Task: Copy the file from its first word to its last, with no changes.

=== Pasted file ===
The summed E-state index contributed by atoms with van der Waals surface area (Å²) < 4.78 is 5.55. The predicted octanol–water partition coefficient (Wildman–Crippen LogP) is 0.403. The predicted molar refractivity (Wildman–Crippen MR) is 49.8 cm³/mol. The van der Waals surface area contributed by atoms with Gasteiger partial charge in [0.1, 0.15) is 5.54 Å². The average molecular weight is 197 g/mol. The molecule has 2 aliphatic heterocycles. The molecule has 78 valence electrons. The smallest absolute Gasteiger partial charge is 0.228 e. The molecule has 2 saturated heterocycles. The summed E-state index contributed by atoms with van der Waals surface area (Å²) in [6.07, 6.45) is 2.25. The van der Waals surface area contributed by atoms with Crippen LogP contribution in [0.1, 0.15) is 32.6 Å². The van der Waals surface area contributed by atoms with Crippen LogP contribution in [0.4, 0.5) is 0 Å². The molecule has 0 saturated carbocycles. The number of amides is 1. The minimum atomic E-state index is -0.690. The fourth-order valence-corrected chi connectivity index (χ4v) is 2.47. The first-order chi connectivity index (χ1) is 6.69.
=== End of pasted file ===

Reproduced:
The summed E-state index contributed by atoms with van der Waals surface area (Å²) < 4.78 is 5.55. The predicted octanol–water partition coefficient (Wildman–Crippen LogP) is 0.403. The predicted molar refractivity (Wildman–Crippen MR) is 49.8 cm³/mol. The van der Waals surface area contributed by atoms with Gasteiger partial charge in [0.1, 0.15) is 5.54 Å². The average molecular weight is 197 g/mol. The molecule has 2 aliphatic heterocycles. The molecule has 78 valence electrons. The smallest absolute Gasteiger partial charge is 0.228 e. The molecule has 2 saturated heterocycles. The summed E-state index contributed by atoms with van der Waals surface area (Å²) in [6.07, 6.45) is 2.25. The van der Waals surface area contributed by atoms with Crippen LogP contribution in [0.1, 0.15) is 32.6 Å². The van der Waals surface area contributed by atoms with Crippen LogP contribution in [0.4, 0.5) is 0 Å². The molecule has 0 saturated carbocycles. The number of amides is 1. The minimum atomic E-state index is -0.690. The fourth-order valence-corrected chi connectivity index (χ4v) is 2.47. The first-order chi connectivity index (χ1) is 6.69.